Numbers show no rush to sell short-term rentals –

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Many owners of whole-house short-term rental properties that will be banned in B.C. next year are still figuring out what to do with their properties, says a Penticton realtor.

Back in mid-October, the B.C. government announced new legislation – which passed into law just 10 days later by virtue of the NDP’s majority – that limits short-term rentals to an owner’s primary residence or secondary suite, effective May 1, 2024.

The law bans whole-house rentals and effectively ends the use of residential properties as mini hotels.

Absentee owners now have three choices: sell, put the property into the long-term rental pool, or let it sit empty and pay B.C.’s new speculation tax come 2025.

There doesn’t seem to have been a rush to the first option.

There was a total of 1,347 stratified condo units – apartments, townhomes and duplexes that are favoured for short-term rentals – on the market across the Okanagan in November 2023, up 20% from the same month of 2022, according to the most recently available data from the Association of Interior Realtors.

However, there was an overall 24% increase on a year-over-year basis in November in active listings for housing of all types across the Okanagan, meaning the owners of short-term rentals haven’t been rushing to the doors – yet.

“It’s kind of early to say right now” how the market will shake out, said Scarlett Barber, who runs a South Okanagan real estate office, in an interview this week.

Barber said some owners of short-term rentals are still taking a wait-and-see approach in hopes the B.C. government will reverse its decision, or they’re doing the calculations to determine if they can even afford to put their properties into the long-term rental pool.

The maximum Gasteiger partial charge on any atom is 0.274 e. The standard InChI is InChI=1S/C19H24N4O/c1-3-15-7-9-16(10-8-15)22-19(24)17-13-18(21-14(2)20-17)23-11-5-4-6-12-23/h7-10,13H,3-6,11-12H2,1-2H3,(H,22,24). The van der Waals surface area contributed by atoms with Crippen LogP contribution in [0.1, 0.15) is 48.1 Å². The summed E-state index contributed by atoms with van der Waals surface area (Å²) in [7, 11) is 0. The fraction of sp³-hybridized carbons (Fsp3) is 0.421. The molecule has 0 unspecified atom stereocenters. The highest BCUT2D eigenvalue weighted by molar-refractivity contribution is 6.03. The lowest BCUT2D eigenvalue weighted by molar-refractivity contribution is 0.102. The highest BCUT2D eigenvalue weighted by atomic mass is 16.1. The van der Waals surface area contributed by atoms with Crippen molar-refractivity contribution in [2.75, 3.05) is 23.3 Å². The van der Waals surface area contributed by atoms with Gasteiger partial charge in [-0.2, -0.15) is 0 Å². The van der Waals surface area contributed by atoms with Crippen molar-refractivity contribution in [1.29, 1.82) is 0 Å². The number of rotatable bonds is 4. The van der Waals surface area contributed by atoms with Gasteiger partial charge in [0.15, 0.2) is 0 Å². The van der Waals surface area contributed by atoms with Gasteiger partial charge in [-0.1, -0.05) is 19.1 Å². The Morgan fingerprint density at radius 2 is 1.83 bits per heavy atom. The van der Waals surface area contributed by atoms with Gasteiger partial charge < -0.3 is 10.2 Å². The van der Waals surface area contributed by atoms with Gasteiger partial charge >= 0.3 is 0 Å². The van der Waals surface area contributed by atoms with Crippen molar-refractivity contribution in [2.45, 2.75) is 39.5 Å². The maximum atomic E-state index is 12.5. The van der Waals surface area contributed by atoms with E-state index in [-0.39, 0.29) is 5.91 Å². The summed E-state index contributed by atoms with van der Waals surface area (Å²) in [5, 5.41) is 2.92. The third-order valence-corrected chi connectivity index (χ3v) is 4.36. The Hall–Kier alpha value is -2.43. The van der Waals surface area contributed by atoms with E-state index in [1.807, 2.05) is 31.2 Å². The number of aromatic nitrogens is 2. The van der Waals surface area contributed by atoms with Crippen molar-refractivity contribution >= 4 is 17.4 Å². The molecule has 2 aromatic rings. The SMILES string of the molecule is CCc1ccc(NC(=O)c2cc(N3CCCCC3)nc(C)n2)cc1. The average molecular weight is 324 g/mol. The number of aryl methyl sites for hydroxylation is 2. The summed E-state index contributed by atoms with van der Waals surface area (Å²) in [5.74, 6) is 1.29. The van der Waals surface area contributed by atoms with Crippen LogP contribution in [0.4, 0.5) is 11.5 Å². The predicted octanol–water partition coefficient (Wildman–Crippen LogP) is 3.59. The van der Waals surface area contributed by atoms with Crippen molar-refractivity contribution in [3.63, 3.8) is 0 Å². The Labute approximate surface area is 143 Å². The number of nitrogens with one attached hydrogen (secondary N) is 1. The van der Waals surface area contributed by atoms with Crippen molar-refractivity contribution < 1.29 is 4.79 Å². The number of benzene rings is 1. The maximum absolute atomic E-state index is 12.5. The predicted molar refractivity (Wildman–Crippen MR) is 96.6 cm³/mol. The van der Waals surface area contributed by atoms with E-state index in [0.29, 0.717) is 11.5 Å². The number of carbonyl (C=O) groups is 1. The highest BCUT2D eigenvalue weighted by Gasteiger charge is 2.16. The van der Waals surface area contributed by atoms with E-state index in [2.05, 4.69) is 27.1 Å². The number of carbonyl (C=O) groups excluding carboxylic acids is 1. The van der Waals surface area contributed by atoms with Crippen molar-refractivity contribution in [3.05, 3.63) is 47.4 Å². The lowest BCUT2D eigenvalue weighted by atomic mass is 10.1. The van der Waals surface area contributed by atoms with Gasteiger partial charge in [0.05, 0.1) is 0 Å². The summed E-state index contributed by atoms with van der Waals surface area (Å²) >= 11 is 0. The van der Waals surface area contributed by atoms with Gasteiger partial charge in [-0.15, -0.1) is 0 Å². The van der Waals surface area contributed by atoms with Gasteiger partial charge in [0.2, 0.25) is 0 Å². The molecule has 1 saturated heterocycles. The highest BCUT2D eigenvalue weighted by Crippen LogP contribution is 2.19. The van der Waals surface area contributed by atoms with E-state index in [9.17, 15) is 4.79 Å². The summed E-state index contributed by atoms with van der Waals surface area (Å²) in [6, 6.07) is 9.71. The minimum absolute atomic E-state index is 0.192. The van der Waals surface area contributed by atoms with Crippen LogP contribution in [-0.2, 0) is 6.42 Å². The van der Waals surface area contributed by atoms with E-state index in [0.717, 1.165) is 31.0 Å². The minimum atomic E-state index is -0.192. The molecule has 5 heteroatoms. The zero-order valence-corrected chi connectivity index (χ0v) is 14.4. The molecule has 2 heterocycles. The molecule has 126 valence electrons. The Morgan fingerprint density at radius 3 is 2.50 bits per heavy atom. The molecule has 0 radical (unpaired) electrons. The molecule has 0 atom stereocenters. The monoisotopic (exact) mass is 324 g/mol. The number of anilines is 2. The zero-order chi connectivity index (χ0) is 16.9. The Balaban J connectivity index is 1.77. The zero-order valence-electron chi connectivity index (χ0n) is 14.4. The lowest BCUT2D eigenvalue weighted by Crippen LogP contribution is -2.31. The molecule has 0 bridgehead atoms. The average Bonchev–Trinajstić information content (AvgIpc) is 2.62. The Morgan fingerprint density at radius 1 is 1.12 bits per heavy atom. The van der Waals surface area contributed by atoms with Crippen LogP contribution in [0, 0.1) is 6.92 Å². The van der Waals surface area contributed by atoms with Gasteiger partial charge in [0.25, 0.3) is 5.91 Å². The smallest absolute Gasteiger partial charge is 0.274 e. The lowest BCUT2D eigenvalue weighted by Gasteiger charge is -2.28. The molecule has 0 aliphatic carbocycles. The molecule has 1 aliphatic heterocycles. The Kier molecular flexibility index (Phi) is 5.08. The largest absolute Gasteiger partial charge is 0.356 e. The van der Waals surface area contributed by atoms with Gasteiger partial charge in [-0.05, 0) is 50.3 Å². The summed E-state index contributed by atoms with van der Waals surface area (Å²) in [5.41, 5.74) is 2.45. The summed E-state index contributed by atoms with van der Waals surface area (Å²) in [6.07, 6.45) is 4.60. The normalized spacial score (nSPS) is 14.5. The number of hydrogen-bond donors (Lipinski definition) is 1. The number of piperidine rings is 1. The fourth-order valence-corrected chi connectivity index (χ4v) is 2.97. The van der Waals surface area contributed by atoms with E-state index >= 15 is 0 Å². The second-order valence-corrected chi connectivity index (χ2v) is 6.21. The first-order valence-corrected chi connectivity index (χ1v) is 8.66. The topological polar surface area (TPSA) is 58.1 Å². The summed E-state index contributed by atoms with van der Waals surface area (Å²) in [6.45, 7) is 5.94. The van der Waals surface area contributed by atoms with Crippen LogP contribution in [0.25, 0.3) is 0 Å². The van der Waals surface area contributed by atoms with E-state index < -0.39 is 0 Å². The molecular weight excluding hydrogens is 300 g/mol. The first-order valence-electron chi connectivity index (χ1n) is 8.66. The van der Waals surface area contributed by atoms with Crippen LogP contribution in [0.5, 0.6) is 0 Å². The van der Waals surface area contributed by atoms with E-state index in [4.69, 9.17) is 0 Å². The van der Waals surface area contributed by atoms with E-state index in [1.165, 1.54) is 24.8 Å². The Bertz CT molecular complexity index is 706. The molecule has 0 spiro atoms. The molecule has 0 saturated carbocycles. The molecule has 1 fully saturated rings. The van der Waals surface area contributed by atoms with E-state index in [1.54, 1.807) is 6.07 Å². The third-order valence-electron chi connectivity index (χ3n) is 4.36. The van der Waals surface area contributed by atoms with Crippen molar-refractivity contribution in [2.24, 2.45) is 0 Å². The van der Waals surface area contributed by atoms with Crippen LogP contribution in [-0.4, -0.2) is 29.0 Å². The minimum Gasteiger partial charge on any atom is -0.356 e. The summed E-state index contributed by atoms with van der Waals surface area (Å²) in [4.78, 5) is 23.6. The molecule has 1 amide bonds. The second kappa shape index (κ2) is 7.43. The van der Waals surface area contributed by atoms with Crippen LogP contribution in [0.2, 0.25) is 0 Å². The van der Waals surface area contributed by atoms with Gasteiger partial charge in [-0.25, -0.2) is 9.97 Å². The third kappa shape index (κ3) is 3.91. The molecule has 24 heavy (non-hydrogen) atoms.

“We might be able to see some homes coming on the market depending on the price range, but I don’t really see many, per se, turning into long-term rentals,” said Barber.

“Some of the homes are quite expensive or lavish and a lot of homeowners might risk not renting it out at all because the mortgage is not going to be covered by the rent from a long-term tenant, nor would the tenant potentially pay a fair market rate for rent,” she explained.

That leads her to question the B.C. government’s estimate that its new legislation will free up 16,000 homes for residents.

The other big unknown is interest rates, which are widely expected to begin falling next year and make the cost of property ownership more affordable.

For its part, the Opposition BC United Party says it won’t implement the government’s planned ban on short-term rental of homes that aren’t an owner’s principal residence if it wins next year’s provincial election.

Leader Kevin Falcon says people would be allowed to offer one secondary property for short-term rentals.

“There’s a small percentage of individuals who own a multitude of Airbnb units that are really the ones generating most of the revenue for Airbnb,” Falcon said in an interview earlier this month with The Kelowna Daily Courier.

“That’s where we suggested the government target their efforts as opposed to the small mom-and-pops that may own one unit that they’re Airbnb’ing,” said Falcon.

With files from Kelowna Daily Courier

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